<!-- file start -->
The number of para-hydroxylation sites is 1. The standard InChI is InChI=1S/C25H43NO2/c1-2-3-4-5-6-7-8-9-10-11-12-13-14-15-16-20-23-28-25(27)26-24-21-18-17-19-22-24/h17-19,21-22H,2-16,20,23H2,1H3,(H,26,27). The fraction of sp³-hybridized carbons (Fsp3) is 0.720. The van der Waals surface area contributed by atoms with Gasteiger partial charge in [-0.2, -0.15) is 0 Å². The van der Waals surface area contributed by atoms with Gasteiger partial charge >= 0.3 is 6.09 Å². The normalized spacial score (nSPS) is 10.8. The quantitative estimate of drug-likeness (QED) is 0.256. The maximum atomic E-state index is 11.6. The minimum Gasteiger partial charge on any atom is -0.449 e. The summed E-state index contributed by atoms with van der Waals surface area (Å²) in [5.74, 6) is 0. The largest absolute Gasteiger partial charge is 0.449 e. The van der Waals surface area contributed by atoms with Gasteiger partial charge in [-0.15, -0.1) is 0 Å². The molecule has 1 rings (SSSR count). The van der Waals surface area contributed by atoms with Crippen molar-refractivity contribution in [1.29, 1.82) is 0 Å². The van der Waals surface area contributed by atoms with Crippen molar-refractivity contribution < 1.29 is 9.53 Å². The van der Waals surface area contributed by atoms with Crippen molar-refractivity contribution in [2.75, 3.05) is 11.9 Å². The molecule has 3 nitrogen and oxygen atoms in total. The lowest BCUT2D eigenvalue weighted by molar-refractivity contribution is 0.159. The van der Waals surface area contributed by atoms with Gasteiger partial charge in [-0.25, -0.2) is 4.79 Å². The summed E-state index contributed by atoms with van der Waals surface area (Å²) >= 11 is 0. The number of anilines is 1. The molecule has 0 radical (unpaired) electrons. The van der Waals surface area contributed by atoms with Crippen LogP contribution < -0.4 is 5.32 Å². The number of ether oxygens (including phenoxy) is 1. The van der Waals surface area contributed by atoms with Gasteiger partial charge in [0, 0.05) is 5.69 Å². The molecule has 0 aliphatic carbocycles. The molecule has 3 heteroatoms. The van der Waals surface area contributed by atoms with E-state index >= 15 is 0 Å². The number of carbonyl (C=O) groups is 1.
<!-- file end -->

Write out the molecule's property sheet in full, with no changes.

The number of para-hydroxylation sites is 1. The standard InChI is InChI=1S/C25H43NO2/c1-2-3-4-5-6-7-8-9-10-11-12-13-14-15-16-20-23-28-25(27)26-24-21-18-17-19-22-24/h17-19,21-22H,2-16,20,23H2,1H3,(H,26,27). The fraction of sp³-hybridized carbons (Fsp3) is 0.720. The van der Waals surface area contributed by atoms with Gasteiger partial charge in [-0.2, -0.15) is 0 Å². The van der Waals surface area contributed by atoms with Gasteiger partial charge >= 0.3 is 6.09 Å². The normalized spacial score (nSPS) is 10.8. The quantitative estimate of drug-likeness (QED) is 0.256. The maximum atomic E-state index is 11.6. The minimum Gasteiger partial charge on any atom is -0.449 e. The summed E-state index contributed by atoms with van der Waals surface area (Å²) in [5.74, 6) is 0. The largest absolute Gasteiger partial charge is 0.449 e. The van der Waals surface area contributed by atoms with Gasteiger partial charge in [-0.15, -0.1) is 0 Å². The molecule has 1 rings (SSSR count). The van der Waals surface area contributed by atoms with Crippen molar-refractivity contribution in [1.29, 1.82) is 0 Å². The van der Waals surface area contributed by atoms with Crippen molar-refractivity contribution < 1.29 is 9.53 Å². The van der Waals surface area contributed by atoms with Crippen molar-refractivity contribution in [2.75, 3.05) is 11.9 Å². The molecule has 3 nitrogen and oxygen atoms in total. The lowest BCUT2D eigenvalue weighted by molar-refractivity contribution is 0.159. The van der Waals surface area contributed by atoms with Gasteiger partial charge in [-0.25, -0.2) is 4.79 Å². The summed E-state index contributed by atoms with van der Waals surface area (Å²) >= 11 is 0. The number of anilines is 1. The molecule has 0 radical (unpaired) electrons. The van der Waals surface area contributed by atoms with Crippen LogP contribution < -0.4 is 5.32 Å². The number of ether oxygens (including phenoxy) is 1. The van der Waals surface area contributed by atoms with Gasteiger partial charge in [0, 0.05) is 5.69 Å². The molecule has 0 aliphatic carbocycles. The molecule has 3 heteroatoms. The van der Waals surface area contributed by atoms with E-state index >= 15 is 0 Å². The number of carbonyl (C=O) groups is 1.